With the election just more than a week away, Rep. Glenn Thompson and challenger Kerith Strano Taylor met to debate issue positions at WPSU studios at Penn State Monday night.
The debate was broadcast on both TV and radio and more than 100 people were in attendance. WPSU producer Patty Satalia served as moderator. Questions were drawn from members of the audience and community. In addition, each candidate was allowed to submit one question for debate.
The first issue addressed was jobs and what policies they supported to increase economic growth and entrepreneurship in the district. Thompson pointed to a farm bill he helped write as a member of Congress as a way he assisted job creation. Changing an overly complex tax code that can hurt entrepreneurship is something else he looks to work toward, Thompson said.
“I don’t know of too many social ills that can’t be cured with a good paying job,” Thompson said.
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Strano Taylor said that job growth is stagnant in Pennsylvania and there must be a change because current policies had failed. Measures must be taken to improve the quality of jobs in the district, she said.
“In the 5th Congressional District, we suffer from underemployment more than unemployment,” Strano Taylor said.
Strano Taylor and Thompson were also asked how each would navigate the polarized, partisan environment in Washington. Both said working across the aisle was a goal if elected next month.
Fixing a “broken” Congress and working together to generate solutions and not blame each other has been a big part of Strano Taylor’s platform. Her background as an attorney would help in getting things accomplished, Strano Taylor said.
“I’m a negotiator. It’s what I do,” Strano Taylor said.
Thompson said his record as incumbent would show that he already employs a bipartisan approach because bills will not get passed and “certainly won’t last” without backing from members of both parties.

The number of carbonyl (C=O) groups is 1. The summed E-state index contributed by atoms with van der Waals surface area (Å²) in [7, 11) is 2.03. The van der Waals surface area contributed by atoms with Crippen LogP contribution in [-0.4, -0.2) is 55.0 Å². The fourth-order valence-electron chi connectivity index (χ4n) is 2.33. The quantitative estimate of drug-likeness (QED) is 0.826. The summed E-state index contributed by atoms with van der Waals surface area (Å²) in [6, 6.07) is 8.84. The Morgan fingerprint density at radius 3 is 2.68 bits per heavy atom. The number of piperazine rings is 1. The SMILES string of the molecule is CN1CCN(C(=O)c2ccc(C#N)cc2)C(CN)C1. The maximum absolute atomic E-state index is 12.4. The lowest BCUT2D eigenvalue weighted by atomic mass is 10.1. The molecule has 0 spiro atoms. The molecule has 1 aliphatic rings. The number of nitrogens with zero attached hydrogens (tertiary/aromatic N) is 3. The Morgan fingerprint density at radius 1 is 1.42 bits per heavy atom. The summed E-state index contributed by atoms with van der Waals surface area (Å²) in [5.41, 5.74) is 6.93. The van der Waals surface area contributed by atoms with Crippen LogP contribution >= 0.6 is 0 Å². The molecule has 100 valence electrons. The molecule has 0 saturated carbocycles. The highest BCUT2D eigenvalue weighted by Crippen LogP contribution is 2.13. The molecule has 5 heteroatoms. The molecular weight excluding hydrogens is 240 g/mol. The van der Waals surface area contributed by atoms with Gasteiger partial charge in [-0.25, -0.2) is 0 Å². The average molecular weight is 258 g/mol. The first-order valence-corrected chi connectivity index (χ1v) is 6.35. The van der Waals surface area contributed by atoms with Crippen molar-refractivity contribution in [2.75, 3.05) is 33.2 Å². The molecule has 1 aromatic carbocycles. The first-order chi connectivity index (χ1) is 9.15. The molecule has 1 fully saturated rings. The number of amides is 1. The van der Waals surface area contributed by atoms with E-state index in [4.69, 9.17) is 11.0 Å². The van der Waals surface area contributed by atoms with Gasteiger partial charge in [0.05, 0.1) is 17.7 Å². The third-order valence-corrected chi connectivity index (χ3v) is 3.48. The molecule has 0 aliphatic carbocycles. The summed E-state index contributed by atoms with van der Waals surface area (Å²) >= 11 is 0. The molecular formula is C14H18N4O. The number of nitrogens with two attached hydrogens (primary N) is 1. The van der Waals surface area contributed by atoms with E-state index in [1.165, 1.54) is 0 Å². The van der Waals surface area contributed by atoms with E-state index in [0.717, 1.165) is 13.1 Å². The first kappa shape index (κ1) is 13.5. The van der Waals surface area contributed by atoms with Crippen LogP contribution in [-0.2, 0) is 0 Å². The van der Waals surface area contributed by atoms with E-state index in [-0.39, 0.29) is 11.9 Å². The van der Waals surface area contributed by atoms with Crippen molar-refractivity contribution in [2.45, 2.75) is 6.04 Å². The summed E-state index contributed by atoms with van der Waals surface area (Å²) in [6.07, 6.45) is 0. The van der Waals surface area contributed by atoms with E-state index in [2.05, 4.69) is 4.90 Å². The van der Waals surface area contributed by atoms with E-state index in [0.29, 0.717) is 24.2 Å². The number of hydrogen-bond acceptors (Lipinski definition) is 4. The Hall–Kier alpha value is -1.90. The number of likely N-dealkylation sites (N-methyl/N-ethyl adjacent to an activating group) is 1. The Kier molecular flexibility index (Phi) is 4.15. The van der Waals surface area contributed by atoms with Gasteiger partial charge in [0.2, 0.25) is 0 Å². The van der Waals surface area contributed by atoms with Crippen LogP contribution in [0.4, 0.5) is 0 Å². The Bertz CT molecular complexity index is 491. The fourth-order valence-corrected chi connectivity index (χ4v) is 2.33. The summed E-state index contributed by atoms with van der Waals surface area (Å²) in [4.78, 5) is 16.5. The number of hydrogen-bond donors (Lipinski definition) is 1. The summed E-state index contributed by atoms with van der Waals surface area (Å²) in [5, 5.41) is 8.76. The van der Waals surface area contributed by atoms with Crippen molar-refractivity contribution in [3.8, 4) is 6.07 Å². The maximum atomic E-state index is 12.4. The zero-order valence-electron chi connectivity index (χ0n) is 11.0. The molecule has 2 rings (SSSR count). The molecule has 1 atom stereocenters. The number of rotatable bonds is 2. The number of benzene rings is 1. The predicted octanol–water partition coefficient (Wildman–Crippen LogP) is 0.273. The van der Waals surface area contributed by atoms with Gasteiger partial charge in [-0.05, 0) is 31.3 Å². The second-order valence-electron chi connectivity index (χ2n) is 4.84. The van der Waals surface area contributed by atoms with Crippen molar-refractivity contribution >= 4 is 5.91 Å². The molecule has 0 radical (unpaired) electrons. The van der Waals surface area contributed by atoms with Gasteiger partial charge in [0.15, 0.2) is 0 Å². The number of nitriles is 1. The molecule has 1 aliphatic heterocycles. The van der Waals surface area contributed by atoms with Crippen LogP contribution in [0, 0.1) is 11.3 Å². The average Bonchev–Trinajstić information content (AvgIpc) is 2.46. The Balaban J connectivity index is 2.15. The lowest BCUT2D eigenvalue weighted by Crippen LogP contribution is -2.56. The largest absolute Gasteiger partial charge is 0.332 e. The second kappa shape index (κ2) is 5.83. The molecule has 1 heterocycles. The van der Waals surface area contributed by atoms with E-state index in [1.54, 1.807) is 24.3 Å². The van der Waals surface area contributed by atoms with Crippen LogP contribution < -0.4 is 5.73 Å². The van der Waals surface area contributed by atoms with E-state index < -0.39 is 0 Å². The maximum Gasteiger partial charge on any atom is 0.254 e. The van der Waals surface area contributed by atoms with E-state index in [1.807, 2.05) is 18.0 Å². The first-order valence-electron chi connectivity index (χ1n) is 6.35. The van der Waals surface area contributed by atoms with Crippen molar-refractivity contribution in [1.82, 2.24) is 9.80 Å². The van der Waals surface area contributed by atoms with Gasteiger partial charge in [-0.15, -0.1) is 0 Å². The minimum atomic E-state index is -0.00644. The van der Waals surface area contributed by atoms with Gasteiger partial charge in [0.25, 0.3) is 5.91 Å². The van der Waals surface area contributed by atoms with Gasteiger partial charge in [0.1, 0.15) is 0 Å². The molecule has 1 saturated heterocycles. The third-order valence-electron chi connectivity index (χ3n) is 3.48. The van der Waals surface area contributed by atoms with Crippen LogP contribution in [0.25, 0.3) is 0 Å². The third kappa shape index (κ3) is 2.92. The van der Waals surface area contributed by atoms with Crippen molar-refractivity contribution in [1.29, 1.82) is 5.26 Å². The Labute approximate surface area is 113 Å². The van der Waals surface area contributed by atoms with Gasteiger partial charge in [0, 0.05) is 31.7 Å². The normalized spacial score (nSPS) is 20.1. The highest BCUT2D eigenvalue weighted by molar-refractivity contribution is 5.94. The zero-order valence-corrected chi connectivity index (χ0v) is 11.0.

The candidates were able to weigh in on their positions on raising the federal minimum wage. Thompson said it was a measure he would support if he felt it would bring people out of poverty. At the end of the day though, he said they would still be making the minimum wage. Instead, Thompson favored initiatives that would assist people make more than the minimum.
“If you want a practical solution, job training is it,” he said.
Strano Taylor said she would support an increase in the minimum wage if elected because it would not only assist lower income families but would also foster economic growth because people would spend the additional income from a wage increase.
“That’s practical, dollars in your pocket,” Strano Taylor said, eliciting applause from some members of the crowd.
Questions regarding climate change were a popular theme, Satalia said, and candidates were asked their views on the subject.
Both agreed that climate change was happening. Strano Taylor supports increased funding for research on climate change and its effects so the nation can be better prepared. Thompson said the U.S. is doing the “right things” and pointed to statistics from the EPA that showed emission levels on the decline in recent years. He supports research on technology that will continue that trend.
A question about the Ebola virus made the debate. The candidates were asked if they would support a travel ban on people seeking entry into the U.S. from the west African nations most ravaged by the disease. Thompson said he supported such a ban at the present time. Strano Taylor said that a travel ban could potentially cause people trying to gain entry in the U.S. to do so through “porous borders” and said helping medical personnel with more education and gear is a better way to solve the problem.
Clayton Over can be reached at 231-4631. Follow him on Twitter @ClaytonOver.